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Aaron Pico talks simplified approach for Bellator return, sparring with Miguel Cotto

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Aaron Pico meets Justin Linn in a featherweight bout at Bellator 183 on Saturday at the SAP Center in San Jose, Calif.
Esther Lin, MMA Fighting

At just 20 years old, Aaron Pico is a work in progress — which is about the kindest thing you could say after he crashed and burned in his heavily hyped MMA debut.

Pico is hoping to get a second chance to make a first impression when he meets Justin Linn in a featherweight bout at Bellator 183 on Saturday at the SAP Center in San Jose, Calif. The highly touted prospect was introduced to the cold reality of the fight game when he was submitted in just 24 seconds by Zach Freeman this past June in front of thousands of fans at Madison Square Garden.

One of the reasons that expectations were sky high for Pico beyond just his spectacular amateur wrestling background was the fact that he’d placed himself under the wing of some of the most respected minds in combat sports, including American Kickboxing Academy trainer Bob Cook and esteemed boxing coach Freddie Roach.

Heading into the Freeman fight, Pico wanted to model his training regimen after UFC legend Georges St-Pierre, as far as traveling to different locations to hone specific skills. For his second fight, he decided to simplify the process.

“For me, I wanted to scale things back,” Pico told MMA Fighting. “Freddie Roach is my boxing coach, I spent a lot of time down there with him leading up to the fight. I was actually part of Miguel Cotto’s training camp as a sparring partner so that was really good for me.”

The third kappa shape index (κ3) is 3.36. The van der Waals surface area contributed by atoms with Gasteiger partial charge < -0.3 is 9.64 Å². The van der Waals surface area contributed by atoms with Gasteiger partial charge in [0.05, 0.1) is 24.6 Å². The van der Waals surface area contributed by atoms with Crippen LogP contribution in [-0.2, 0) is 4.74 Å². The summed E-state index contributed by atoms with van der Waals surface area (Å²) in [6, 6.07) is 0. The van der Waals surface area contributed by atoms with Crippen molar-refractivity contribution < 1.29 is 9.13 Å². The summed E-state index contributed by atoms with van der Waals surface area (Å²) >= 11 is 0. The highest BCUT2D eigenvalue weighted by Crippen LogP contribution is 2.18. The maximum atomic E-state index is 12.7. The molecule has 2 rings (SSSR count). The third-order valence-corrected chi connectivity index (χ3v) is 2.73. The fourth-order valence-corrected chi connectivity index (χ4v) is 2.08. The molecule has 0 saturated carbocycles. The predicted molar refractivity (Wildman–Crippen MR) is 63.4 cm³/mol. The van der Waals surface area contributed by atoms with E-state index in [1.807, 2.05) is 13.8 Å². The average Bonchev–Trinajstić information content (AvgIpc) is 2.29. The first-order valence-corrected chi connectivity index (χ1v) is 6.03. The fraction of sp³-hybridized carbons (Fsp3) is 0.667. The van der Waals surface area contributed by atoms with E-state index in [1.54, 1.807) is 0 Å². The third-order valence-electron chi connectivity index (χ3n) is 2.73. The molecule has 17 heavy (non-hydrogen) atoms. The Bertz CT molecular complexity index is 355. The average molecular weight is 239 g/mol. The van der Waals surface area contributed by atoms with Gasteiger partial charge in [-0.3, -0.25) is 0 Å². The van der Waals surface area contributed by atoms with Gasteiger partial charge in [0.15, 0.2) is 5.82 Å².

Cotto, one of Puerto Rico’s most decorated boxers, has been fighting professionally since 2001, and Pico was honored to be invited to work with him. Aside from getting to square off with Cotto in the ring, he was also impressed with how the six-time champion carried himself in general.

“Just his approach to the whole game,” said Pico. “He’s very professional when he comes in, he works extremely hard. Sparring with him was great. Just to see how a professional works in the boxing game, how he gets ready, I was very privileged to be in there with his training camp. He keeps a small circle, so it was a really good experience for me. It’s helped me, for sure.”

Now with Team Bodyshop MMA in Lakewood, Calif., Pico is working primarily with Antonio McKee and his son, undefeated Bellator featherweight A.J. McKee, who Pico has known since he was six years old. He credits Antonio with helping him to better blend his skills and stay consistent, although Cook still regularly makes the trip from San Jose to visit his prized pupil and assist in his development.

Having that kind of support is one of the reasons that Pico feels comfortable taking on another opponent with considerably more experience than him. Freeman stepped into the cage opposite Pico with an 8-2 record, and Linn is no slouch either. The 28-year-old is 7-3 in his pro career, though he is coming off of back-to-back losses to Cody Gibson and Matthew Lopez, two fighters who have competed in the UFC.

“We all sat down together and they brought up Justin Linn and my coaches thought I would be ready for it,” said Pico. “I thought I’d be ready too. Yeah, he’s got more experience, but I think I’ve got more training and having more months under my belt before this fight, so I feel pretty confident. I always take on challenges, that’s one thing that I love doing, that’s what life is all about.”

One challenge that Pico is putting on the back burner for now is his dream of someday becoming an Olympic champion. In 2016, he fell just short of becoming the first teenager in 40 years to qualify for the Olympic freestyle wrestling team, losing in the trials finals by the thinnest of margins.

His mission now is to beat Linn, a feat that he expects to be the first step to greater MMA glory.

“For me, right now, my whole focus is trying to be a world champion in Bellator,” said Pico. “And that’s what I’m excited for, waking up with that goal in mind every day.”